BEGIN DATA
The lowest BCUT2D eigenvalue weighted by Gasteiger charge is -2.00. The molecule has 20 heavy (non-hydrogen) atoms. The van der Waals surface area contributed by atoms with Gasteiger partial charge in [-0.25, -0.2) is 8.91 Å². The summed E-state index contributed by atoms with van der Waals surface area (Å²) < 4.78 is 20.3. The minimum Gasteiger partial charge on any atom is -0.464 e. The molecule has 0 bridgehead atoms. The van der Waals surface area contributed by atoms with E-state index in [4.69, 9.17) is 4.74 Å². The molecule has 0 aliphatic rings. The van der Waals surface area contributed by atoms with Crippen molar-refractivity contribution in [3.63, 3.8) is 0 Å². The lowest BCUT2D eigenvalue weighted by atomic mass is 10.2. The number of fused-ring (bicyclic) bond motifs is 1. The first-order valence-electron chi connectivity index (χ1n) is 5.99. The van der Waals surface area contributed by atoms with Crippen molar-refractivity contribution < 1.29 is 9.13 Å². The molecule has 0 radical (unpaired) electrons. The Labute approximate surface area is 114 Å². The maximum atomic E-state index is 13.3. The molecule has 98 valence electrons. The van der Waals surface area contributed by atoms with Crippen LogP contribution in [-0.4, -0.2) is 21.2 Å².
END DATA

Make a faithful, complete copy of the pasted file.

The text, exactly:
The lowest BCUT2D eigenvalue weighted by Gasteiger charge is -2.00. The molecule has 20 heavy (non-hydrogen) atoms. The van der Waals surface area contributed by atoms with Gasteiger partial charge in [-0.25, -0.2) is 8.91 Å². The summed E-state index contributed by atoms with van der Waals surface area (Å²) < 4.78 is 20.3. The minimum Gasteiger partial charge on any atom is -0.464 e. The molecule has 0 bridgehead atoms. The van der Waals surface area contributed by atoms with E-state index in [4.69, 9.17) is 4.74 Å². The molecule has 0 aliphatic rings. The van der Waals surface area contributed by atoms with Crippen molar-refractivity contribution in [3.63, 3.8) is 0 Å². The lowest BCUT2D eigenvalue weighted by atomic mass is 10.2. The number of fused-ring (bicyclic) bond motifs is 1. The first-order valence-electron chi connectivity index (χ1n) is 5.99. The van der Waals surface area contributed by atoms with Crippen molar-refractivity contribution < 1.29 is 9.13 Å². The molecule has 0 radical (unpaired) electrons. The Labute approximate surface area is 114 Å². The maximum atomic E-state index is 13.3. The molecule has 98 valence electrons. The van der Waals surface area contributed by atoms with Crippen LogP contribution in [-0.4, -0.2) is 21.2 Å².